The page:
NLP Anchoring_The Basics Part 3

NLP Anchoring_The Basics Part 3

By IntellTeacher


If you have been following along by way of actual practice sufficient time has passed since the presentation of Part 2 for you to move forward in achieving mastery of Anchoring. If you have been simply reading the Anchoring articles and not practicing then it is suggested that you engage in some practice of the method before continuing to read further. It cannot be stressed too often that NLP is an activity, a way of creating an expanded and ultimately more useful and productive World view. In order to get anywhere with NLP the key is to “do” NLP on a daily basis and the doing need not be some herculean effort; a few minutes each day will suffice.


Thus far, Anchoring has been presented in the form of a hypothetical … by way of a context specific example, namely, a pending deadline for presenting at a conference – meeting. Now, staying with the example, the sequence of considerations and creating the context form employing the Anchor is re-visited and the process back engineered in some measure.


As previously stated, the author finds fault with the method of learning NLP in a setting divorced from the environment of intended use. Using a sports analogy the main defect noted in most NLP instructional settings is the difference between practice and playing in the big game. The author asserts that unless a person routinely works with NLP in real time and in real World they will experience a significant amount of failure when attempting to go from formally learned skills to skill set in application. The attending sensory field in real World is much greater, more complex, and intrusive than that typically found in an artificial learning environment. Therefore, sensory overload ensues, the “noise to signal” ration becomes overwhelming and the NLP technique fails.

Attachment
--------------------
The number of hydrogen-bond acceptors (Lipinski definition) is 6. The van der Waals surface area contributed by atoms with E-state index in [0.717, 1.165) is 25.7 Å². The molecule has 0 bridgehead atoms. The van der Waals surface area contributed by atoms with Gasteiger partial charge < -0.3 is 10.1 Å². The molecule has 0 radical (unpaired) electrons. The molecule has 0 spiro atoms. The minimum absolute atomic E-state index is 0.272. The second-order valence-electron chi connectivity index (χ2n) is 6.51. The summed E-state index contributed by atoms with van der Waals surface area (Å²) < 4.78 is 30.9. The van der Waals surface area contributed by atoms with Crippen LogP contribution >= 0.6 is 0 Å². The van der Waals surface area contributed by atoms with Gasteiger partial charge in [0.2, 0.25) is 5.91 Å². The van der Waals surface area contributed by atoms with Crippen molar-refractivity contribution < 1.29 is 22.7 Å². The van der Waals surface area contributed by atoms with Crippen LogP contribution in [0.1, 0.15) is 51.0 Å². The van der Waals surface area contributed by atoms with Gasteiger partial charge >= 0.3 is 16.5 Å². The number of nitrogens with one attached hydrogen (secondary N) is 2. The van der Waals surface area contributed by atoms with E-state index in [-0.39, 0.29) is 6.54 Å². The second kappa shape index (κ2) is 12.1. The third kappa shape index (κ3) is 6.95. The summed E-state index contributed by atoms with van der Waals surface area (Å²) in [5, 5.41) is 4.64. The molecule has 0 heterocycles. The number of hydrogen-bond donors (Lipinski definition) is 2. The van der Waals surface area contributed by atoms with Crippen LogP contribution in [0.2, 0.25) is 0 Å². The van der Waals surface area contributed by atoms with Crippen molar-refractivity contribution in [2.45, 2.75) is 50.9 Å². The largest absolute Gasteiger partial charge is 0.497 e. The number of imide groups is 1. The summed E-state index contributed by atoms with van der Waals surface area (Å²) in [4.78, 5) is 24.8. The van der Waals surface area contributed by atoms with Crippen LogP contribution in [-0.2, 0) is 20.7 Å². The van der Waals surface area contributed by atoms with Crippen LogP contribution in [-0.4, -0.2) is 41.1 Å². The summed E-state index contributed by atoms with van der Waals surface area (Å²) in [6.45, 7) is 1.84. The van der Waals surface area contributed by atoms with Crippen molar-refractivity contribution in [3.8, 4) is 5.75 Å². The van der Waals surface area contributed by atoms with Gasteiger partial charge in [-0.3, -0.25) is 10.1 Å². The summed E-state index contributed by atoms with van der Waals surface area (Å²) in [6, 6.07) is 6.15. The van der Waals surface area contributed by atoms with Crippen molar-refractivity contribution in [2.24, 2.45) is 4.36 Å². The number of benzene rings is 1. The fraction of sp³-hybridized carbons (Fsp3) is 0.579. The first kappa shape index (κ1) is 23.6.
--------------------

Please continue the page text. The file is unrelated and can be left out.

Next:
By “chunking down” the time spent in NLP up tempo mode a series of small successes can be obtained. The successes experienced gives rise to a corresponding increase in confidence pertaining to the NLP skill a person is working with at the time. In the beginning, it is advised to proceed slowly and switch out of NLP mode a few minutes before you think you should. It is far better to end the session early, when the success level is still high, than it is to push on and run the risk of ending a session in failure. The Human Mind (and Body) tends to remember the most recent experience and in the instant case that translates to what was last experienced. By way of example, if you have set the arbitrary time mark for operating in NLP mode at 15 minutes for a session and are getting good outcomes – results at the 10 minute mark, then cease that session and enjoy your success.